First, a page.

A Short Course in the Meaning of Home Equity

What is your property's equity? This topic came up just recently in a discussion, and though we think it's a basic real estate question, we can't always assume that everyone knows how it gets answered. 

Basically, equity is the amount equal to the current market value of your home, minus all your liens, or what you owe. Ideally, if you bought a house for $200,000 and your only outstanding lien is your total mortgage amount of $150,000, then you have $50,000 equity in your house.

Some people may think that because they invested a certain number of dollars in their house as a down payment, i.e., $50,000, plus their additional funds to pay for closing costs, that they will get the remainder back when they turn around and sell.

But just like the disclosures advise about deposits into investment funds, that depends on what's happened to the market values in the time you've owned the property. And what improvements you've made to the home, and how they are currently valued (but not usually by the dollar amount you spent on them). And the location, and the condition of the property, and how your property may be perceived by the target group of buyers searching at any given time for a home like yours. In addition to these "standard" value issues, we have the following:

As is well known now, property values increased greatly a few years ago, and then started to fall--all due to numerous complex global market forces. This was great for people who sold their homes on the upswing: That $200,000 house might have sold for $400,000, and the owner's gross net at the close of escrow, after paying off their loan, was approximately $250,000--before paying closing costs.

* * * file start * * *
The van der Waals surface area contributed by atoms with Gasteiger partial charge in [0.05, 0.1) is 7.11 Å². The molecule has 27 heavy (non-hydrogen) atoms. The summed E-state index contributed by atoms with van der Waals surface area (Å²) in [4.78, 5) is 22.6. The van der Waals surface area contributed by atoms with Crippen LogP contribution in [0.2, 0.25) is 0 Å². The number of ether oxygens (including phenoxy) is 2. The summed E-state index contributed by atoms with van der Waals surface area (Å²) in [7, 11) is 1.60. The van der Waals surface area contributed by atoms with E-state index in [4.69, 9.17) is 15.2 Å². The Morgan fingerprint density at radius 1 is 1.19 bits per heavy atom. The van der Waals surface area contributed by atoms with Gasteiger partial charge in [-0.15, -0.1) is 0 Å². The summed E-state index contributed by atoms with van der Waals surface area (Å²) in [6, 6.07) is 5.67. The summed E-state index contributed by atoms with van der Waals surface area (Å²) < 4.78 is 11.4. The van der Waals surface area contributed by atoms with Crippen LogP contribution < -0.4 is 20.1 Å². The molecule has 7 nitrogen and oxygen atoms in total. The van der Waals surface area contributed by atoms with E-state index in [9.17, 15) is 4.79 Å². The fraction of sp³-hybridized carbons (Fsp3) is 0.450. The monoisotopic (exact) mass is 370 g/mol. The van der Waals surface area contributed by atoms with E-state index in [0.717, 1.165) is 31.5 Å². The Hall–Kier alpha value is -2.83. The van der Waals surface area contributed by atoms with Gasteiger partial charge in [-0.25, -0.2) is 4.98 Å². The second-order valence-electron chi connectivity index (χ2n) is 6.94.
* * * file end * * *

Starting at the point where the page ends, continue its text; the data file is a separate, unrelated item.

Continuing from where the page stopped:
But for people who did not sell until the market went down, maybe they broke even: Perhaps their home was worth $165000 on the current market and they had just enough left over to pay off the loan and their closing costs. Or, or if their home value declined even further to $150,000, then they are digging into their pockets to pay off the $150,000 mortgage plus the extra money for additional closing costs. This why many people, possibly as much as 30% of all mortgage borrowers at the present time, are in a short sale position, or "under water" in the market value of their home. If you don't have a need to sell, then you should not be affected by the downward cycle. However, if your employment income has been affected and you cannot continue with payments and you have to sell, or you have experienced some other stressful impact to your financial status, you are most likely in a short sale situation because the market values may have decreased below your mortgage balance (which is tied to your amortization schedule, not the economy), and therefore you have no equity.
First of all, you should get a good assessment of your current home value, some people actually still have some equity, or could possibly "break even", and a short sale could be avoided. If, however, you think you might be in a distressed situation, please contact me to find out your options, or you may go to the Distressed Properties section at http://www.juliahuntsman.com/ for a few free reports.

Real estate goes in cycles, and it always has. Some are harder than others. There are many many people who, through no fault of their own, have experienced a negative equity situation or even the loss of their home. But before that happens to you, you should find out if you're able to get a loan modification, or it not, what a short sale vs. deed-in-lieu vs. foreclosure would mean for you. It will cost you nothing, and could help you from the most severe impacts and a faster recovery in the future.

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